Top Ten Problems You Face When You Work For Yourself
Congratulations! You’ve decided to become your own boss. It’s an excellent opportunity to improve your life in every way, especially financially. It’s no wonder so many people are doing it.
- In 2017, there were 4.8 million self-employed workers in the UK, that’s almost 15% of total workers 1.
However, it’s not all sunshine and rainbows. Here are ten problems you must solve when you start your own business.
Working for yourself changes your life, but not always for the better.
#1 – It can be lonely
When you start your own business, you spend a lot of time on your own. This can come as a shock to people who previously worked in busy offices. It can be hard when there is no one to bounce ideas off or just have a bit of office gossip. If you’re home alone and lonely, spend a day at a local coworking space. You can also join a networking group. Who knows? You might even find some new clients.
#2 – It’s easy to get distracted
When you don’t have a boss telling you what to do, it’s easy to lose focus. You find the household chores seem a lot more exciting. Let’s not forget Netflix! To start a successful business yourself, you need discipline. Set yourself targets for what you need to do every day. Reward yourself with Netflix when they’re done.
#3 – Your family and social life will take a hit
Money and time are tight when you work for yourself. It’s essential that you let off steam from time to time though. Don’t burn yourself out. Try to remember that as your business grows, you will have more money and can do more things. Take holidays if you can. If you have a partner and family, talk to them about you feel.
Taking out life insurance can reassure your family through these tricky times.
When you start your own business, you have to change the way you work.
#4 – You wear all the hats
Big businesses have a finance department, a sales team, administrators. When you work for yourself, you have to do all these things and more. Many self-employed people find this a shock and have to develop new skills on the fly. Remember that time is your most precious resource. If admin tasks are taking up too much of your time, think of employing a virtual assistant.
#5 – You need to find clients
If you can’t find clients, you won’t have a business for long. You can’t expect clients to come to you if they don’t know about you in the first place. Marketing and sales need to be the cornerstone of your business. Whether it’s face-to-face networking, social media advertising or anything else, get out there and bring in the customers.
#6 – It’s hard to know what to charge
- 18% of small businesses that fail do so because of pricing issues 2.
Pricing your services is often the hardest part of running a business. At the start, you tend to undervalue yourself and you offer cheaper rates because you’re scared of losing the customer. Have confidence in yourself and the value you provide. Don’t offer discounts that are not worthwhile. It’s a race to the bottom which you can’t win.
Make sure you think about how working for yourself will change the type of life insurance you need.
The biggest difference you’ll notice when you start your own business is to your finances.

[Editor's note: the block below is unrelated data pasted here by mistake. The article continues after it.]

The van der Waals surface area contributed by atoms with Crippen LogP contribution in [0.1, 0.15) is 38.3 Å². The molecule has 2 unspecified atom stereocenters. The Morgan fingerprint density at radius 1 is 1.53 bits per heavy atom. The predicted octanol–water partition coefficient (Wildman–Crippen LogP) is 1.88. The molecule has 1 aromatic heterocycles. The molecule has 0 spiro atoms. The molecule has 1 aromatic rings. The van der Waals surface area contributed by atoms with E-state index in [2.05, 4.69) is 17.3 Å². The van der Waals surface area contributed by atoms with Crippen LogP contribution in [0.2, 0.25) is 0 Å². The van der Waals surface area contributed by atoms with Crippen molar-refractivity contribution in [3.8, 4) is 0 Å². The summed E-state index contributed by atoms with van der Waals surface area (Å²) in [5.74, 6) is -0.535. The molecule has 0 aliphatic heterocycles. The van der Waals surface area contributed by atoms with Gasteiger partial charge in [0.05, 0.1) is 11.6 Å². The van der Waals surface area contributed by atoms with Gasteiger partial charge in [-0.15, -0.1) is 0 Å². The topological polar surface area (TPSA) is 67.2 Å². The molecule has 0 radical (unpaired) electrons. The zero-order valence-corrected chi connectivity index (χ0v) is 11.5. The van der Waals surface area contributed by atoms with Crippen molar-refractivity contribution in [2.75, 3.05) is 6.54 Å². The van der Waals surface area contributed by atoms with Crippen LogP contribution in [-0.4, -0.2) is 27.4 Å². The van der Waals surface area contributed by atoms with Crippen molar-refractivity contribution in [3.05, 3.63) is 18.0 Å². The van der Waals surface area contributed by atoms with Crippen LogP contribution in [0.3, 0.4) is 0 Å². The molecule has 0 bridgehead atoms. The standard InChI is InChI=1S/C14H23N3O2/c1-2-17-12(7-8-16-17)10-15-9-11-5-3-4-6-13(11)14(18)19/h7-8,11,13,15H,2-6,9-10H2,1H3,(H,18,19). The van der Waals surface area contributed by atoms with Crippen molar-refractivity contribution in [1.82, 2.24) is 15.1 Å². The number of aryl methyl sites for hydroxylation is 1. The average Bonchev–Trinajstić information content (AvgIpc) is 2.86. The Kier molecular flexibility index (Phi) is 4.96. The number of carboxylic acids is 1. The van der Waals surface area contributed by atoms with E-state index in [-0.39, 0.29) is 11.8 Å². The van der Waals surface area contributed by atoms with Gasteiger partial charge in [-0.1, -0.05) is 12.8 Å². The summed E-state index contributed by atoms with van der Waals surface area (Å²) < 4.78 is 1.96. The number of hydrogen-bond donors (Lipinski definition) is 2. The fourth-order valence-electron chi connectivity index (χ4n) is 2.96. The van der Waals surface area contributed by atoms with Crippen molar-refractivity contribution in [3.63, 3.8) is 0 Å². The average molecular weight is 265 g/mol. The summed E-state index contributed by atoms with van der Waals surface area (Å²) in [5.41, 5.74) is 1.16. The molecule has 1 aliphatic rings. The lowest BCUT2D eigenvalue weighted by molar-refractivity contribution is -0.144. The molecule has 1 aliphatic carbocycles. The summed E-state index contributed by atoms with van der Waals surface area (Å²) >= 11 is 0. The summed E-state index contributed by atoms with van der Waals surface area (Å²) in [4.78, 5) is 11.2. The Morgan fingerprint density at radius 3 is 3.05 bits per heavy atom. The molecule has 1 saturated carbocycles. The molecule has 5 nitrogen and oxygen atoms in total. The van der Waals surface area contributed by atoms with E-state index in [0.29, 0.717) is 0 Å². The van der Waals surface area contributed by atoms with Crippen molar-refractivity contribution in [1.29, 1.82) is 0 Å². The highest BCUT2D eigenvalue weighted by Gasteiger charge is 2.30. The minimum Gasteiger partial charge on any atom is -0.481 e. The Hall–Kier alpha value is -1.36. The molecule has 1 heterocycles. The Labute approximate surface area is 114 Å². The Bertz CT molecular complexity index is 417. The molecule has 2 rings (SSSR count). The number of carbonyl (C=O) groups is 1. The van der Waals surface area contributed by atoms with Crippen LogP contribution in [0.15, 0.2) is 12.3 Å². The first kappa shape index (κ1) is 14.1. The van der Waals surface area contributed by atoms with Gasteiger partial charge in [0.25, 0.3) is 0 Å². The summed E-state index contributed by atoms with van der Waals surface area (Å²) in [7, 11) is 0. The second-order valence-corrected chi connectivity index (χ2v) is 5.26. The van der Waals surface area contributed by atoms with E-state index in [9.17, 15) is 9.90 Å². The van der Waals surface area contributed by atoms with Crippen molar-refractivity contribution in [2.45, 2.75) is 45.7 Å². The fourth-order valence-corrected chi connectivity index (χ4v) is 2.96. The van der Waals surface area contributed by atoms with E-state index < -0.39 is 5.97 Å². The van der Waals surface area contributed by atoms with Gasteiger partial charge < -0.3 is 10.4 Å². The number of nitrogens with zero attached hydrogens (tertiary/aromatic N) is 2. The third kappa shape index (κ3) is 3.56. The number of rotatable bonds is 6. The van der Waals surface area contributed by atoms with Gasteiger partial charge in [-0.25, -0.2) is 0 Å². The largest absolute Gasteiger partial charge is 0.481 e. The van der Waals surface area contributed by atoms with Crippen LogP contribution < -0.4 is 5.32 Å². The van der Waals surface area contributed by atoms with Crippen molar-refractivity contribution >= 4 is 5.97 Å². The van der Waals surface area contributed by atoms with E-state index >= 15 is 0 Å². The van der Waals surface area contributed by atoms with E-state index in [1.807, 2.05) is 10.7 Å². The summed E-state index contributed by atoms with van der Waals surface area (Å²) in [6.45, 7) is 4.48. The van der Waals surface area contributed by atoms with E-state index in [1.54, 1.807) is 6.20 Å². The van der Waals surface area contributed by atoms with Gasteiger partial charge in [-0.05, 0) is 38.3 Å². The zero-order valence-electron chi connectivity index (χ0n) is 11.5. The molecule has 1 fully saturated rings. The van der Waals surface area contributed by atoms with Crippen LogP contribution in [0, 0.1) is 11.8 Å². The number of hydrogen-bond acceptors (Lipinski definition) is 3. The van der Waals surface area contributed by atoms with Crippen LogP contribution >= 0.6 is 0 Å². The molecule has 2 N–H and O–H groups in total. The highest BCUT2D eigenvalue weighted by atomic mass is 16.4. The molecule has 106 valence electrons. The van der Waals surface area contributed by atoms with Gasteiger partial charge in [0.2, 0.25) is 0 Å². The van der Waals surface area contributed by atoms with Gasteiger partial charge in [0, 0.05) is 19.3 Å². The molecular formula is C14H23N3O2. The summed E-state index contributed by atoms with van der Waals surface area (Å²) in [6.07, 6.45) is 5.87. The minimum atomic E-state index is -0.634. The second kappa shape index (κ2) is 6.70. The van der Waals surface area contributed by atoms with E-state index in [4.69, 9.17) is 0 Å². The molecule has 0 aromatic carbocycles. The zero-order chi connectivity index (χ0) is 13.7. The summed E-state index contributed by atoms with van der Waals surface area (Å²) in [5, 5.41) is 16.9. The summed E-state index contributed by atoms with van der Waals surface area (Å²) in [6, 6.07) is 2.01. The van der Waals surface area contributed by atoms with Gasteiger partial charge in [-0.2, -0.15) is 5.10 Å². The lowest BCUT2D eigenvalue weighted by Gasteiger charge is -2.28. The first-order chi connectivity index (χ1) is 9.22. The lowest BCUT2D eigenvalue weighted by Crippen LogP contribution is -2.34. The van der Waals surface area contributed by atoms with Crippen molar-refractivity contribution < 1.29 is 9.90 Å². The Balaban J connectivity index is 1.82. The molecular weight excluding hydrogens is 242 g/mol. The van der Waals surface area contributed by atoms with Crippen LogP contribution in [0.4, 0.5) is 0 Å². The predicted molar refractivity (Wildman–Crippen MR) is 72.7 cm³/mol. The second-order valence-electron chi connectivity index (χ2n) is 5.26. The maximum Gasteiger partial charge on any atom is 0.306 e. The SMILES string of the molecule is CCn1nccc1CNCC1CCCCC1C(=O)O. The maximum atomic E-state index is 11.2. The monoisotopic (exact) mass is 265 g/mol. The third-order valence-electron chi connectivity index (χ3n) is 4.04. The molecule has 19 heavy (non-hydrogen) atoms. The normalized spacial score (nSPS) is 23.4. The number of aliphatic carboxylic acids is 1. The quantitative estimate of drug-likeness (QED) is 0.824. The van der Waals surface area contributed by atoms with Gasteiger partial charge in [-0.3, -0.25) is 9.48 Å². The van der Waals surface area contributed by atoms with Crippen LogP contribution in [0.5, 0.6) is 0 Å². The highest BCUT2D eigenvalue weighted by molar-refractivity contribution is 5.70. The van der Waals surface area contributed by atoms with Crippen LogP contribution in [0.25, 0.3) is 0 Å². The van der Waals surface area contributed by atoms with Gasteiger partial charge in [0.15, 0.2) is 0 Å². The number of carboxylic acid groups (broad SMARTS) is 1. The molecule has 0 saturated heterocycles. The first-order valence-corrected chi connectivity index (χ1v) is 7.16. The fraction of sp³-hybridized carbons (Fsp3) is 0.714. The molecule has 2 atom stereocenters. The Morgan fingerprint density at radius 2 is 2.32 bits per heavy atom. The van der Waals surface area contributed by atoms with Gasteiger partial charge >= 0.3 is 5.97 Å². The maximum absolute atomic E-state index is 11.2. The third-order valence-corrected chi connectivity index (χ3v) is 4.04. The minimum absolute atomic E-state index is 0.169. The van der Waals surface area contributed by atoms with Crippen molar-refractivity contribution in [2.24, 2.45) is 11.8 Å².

#7 – With great power comes great responsibility
When you work for yourself, you eat when you earn. It’s a great feeling of true independence, but it can be worrying for some. Make sure you plan how you are going to bring money in, as well as how you are going to spend it. Make sure you budget well and try to put money aside for unplanned essential purchases.
#8 – Famine or feast
Many people who work for themselves find they have brilliant months where everything goes right or terrible months where the wheels come off. There’s nothing in-between. Try to build up a stable pipeline of clients so if one goes, you can replace it with a new one. If your business goes through seasonal ups and downs, don’t panic. Try to budget for these quiet periods.
#9 – Clients don’t always pay on time
It’s one of those things in business that sometimes you have to chase payment. It can be annoying when clients don’t pay straight away, when you know it only takes a minute to set up a bank transfer. Make sure you are clear with your clients about your payment terms and don’t be afraid to send a reminder if they delay. Draw up a set of terms and conditions 3.
The most critical problem of working for yourself
#10 – No safety net
When you worked for a company, you had consistent income. You had holidays, sick pay, a pension. You may have had private health insurance, life insurance or death in service benefit. Now you work for yourself, you don’t have any of that. Not even a Christmas party!
However, sensible small business owners know that they can purchase their own benefits with a few clicks. It brings peace of mind for their family and themselves. It takes the worry about of working for yourself.
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1– “Trends in Self-Employment in the UK.” Office for National Statistics, www.ons.gov.uk/employmentandlabourmarket/peopleinwork/employmentandemployeetypes/articles/trendsinselfemploymentintheuk/2018-02-07.
2 – Burns, Stephanie. “Why Entrepreneurs Fail: Top 10 Causes Of Small Business Failure.” Forbes, Forbes Magazine, 1 May 2019, www.forbes.com/sites/stephanieburns/2019/04/30/why-entrepreneurs-fail-top-10-causes-of-small-business-failure/#4e883ab67102.
3 – “How to Write Terms & Conditions.” TermsFeed, 10 Mar. 2018, www.termsfeed.com/blog/write-terms-conditions/.